Time to scare Americans skinny

10/11/2012 05:07:00 PM
Tom Karst

The ministers of the faith are always at work, at home or on the mission field.

If the universal good is fruits and vegetables, it is expected that some would try to hijack the message for their own purposes, to water it down and dilute it.

And like the U.S., Europe and the United Kingdom have processed food manufacturers who try to snatch the halo from fruits and vegetables.

The Fresh Produce Consortium of the United Kingdom issued a news release in July that said in its lead that “the UK Government must sort out widespread inaccuracies of 5 A DAY claims which abuse consumer trust.”

The consortium, the leading fresh produce trade association in the United Kingdom, said processors were overstepping their bounds. The FPC said the Channel 4 Dispatches programme  “highlighted many of the ridiculous declarations made by processors and the Government’s failure to stop unscrupulous hijacking of the 5 A DAY message.”

Particularly, a couple of short documentary newscasts illuminated the high sugar content of fruit drinks.

“It’s time the UK Government sorted out this confusion. 5 A DAY must return to its core principles, based around the convenience of eating fresh fruit and vegetables, to avoid misleading the public about the nutritional content of their food basket,” said Nigel Jenney, Chief Executive of the Fresh Produce Consortium said in the release. “The Government must do more to encourage people to enjoy the benefits of affordable fresh fruit and vegetables.”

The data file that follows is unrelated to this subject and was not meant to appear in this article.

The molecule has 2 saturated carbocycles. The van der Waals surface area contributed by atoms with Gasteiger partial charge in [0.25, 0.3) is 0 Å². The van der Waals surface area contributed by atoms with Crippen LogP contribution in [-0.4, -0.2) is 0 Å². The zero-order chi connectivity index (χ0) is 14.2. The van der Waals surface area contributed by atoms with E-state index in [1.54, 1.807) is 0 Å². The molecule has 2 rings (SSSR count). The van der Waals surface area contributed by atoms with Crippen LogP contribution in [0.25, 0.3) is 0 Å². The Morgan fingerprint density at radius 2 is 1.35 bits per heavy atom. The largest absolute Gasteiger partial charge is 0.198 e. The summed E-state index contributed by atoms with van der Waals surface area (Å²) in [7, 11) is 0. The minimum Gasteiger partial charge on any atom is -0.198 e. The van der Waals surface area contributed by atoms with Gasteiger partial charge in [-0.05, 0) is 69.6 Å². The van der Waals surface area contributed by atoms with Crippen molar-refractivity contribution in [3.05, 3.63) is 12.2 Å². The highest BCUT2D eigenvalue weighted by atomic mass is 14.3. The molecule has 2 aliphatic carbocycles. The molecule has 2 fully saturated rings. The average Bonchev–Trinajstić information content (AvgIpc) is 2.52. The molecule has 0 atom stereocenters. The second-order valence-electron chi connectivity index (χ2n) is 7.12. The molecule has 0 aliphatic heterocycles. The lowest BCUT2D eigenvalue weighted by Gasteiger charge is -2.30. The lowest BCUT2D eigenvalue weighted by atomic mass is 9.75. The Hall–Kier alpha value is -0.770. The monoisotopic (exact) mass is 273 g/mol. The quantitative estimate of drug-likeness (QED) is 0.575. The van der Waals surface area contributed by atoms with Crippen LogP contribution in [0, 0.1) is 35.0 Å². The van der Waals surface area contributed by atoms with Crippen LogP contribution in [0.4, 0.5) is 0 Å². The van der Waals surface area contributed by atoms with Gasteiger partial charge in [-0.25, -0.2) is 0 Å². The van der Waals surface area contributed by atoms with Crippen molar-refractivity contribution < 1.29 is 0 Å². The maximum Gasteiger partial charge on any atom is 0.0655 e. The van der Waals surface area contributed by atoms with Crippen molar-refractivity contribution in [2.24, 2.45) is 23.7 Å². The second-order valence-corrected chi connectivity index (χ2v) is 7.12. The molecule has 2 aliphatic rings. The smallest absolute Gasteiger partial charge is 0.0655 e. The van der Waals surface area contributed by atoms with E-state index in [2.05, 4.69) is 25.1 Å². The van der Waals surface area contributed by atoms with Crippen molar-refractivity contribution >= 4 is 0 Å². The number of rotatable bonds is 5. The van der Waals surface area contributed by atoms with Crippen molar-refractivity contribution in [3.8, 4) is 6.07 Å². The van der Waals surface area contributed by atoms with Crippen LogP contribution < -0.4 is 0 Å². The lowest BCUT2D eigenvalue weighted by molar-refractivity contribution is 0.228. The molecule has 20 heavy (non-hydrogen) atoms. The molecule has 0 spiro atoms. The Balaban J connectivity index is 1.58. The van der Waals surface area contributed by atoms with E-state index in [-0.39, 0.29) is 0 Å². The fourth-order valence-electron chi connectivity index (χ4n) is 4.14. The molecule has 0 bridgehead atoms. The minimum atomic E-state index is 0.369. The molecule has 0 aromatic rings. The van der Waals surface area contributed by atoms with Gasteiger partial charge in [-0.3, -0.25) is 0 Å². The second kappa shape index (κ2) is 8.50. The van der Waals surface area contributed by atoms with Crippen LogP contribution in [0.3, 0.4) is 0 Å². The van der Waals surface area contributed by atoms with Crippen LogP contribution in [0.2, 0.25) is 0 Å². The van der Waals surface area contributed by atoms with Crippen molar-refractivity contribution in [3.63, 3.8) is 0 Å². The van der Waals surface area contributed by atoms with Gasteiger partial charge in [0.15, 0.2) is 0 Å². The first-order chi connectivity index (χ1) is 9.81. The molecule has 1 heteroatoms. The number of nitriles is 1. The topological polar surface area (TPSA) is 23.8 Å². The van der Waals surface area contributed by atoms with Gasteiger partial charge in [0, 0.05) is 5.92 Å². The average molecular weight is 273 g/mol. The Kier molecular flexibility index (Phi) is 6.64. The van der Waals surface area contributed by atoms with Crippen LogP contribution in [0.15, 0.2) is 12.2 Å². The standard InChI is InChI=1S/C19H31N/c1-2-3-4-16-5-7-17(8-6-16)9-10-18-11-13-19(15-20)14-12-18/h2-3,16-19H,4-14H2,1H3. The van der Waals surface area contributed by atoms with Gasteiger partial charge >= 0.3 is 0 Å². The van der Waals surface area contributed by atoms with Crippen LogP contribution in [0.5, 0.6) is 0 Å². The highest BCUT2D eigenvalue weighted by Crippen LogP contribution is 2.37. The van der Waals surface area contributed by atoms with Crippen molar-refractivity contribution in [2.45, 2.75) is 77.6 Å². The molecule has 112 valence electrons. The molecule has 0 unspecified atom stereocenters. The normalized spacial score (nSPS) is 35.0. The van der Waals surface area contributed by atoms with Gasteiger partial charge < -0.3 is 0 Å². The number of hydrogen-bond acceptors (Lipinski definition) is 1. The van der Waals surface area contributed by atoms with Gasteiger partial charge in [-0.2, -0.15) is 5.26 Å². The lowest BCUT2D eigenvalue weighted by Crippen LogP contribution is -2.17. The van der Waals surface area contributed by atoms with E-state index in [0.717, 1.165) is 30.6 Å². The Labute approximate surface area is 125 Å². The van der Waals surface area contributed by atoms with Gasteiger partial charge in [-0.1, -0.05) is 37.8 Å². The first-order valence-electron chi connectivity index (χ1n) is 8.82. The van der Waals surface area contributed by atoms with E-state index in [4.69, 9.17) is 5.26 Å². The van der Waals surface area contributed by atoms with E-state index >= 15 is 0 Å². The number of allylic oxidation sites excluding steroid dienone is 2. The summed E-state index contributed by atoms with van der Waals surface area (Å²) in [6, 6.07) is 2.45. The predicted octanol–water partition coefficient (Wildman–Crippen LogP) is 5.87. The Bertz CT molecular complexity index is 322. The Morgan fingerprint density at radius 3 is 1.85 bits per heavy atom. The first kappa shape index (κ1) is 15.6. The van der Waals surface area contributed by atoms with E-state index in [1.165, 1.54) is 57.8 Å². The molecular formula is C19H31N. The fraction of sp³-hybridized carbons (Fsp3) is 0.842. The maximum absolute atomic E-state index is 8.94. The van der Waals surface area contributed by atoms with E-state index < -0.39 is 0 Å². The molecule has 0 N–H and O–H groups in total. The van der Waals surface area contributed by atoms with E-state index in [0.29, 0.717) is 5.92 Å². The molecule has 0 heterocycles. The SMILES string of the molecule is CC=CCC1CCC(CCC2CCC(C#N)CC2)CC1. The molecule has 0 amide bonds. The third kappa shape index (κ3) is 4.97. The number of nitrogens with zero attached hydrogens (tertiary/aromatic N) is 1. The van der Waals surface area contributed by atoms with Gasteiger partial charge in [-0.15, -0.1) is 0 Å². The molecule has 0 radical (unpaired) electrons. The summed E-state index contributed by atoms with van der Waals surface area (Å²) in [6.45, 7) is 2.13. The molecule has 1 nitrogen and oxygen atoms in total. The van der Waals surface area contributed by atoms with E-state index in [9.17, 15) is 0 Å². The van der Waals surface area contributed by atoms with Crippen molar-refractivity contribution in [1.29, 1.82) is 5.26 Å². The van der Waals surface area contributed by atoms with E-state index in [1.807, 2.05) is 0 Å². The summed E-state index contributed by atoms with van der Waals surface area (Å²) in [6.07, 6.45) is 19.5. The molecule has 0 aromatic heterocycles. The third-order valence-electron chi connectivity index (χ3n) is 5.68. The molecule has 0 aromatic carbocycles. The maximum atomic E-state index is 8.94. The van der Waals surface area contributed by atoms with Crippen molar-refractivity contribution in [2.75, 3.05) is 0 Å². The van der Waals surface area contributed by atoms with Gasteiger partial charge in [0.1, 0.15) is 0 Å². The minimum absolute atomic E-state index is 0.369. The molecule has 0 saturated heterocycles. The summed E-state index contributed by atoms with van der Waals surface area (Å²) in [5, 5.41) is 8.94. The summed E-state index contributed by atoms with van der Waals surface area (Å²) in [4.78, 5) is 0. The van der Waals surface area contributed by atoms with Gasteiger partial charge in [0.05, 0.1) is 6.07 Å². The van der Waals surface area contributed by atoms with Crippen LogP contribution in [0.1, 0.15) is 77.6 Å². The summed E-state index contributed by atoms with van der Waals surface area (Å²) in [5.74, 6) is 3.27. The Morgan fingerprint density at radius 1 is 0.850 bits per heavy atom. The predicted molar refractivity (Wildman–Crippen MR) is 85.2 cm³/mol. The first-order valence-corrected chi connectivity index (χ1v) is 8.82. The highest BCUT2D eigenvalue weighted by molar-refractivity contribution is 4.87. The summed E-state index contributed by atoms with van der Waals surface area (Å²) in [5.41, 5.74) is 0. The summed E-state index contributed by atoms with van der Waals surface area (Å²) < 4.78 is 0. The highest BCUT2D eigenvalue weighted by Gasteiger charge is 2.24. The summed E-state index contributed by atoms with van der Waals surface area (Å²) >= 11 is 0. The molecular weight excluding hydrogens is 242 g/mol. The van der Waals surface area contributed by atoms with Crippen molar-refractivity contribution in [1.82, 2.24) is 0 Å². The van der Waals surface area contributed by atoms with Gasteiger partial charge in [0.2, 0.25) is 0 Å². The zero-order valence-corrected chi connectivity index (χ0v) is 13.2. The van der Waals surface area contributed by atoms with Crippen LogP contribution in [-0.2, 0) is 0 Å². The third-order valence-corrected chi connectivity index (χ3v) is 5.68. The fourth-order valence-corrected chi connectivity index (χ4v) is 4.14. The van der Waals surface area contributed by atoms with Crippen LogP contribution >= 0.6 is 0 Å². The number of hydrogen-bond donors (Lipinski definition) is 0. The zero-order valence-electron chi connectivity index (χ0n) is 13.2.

The release went on to say that research by Oxford University stated thousands of lives could be saved every year “if everyone in the UK followed dietary guidelines.” Yes, we have heard that before, haven’t we?

Here in the U.S., the Robert Wood Johnson report “F as in Fat” was another reminder of the great costs society bears because of obesity.

Importantly, the report pointed out seven of the ten states with the highest rates of obesity were also in the bottom ten for fruit and vegetable consumption. Can we assume that the ten states with the highest per capita Double Stuff Oreo consumption were also the most obese? I’m betting that is the case.



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Sarah Ayala    
Portland, Oregon  |  October, 12, 2012 at 11:38 AM

I totally agree! I get frustrated by the myriad of "diets" and marketing out there that confuse and complicate something as basic as healthy eating. We should relax and enjoy, fresh, real food. The greater variety of fruits and vegetables we put in our diets the greater variety of nutrients we consume and the less room we have for out of the box options filled with sugar and substances that are unknown and unpronounceable by the majority of us. If anyone is interested in forgetting about complicated diets and enjoying more fruits and vegetables (with a bend on kids should be eating more fruits and vegetables too) please check out www.leapingzucchini.wordpress.com

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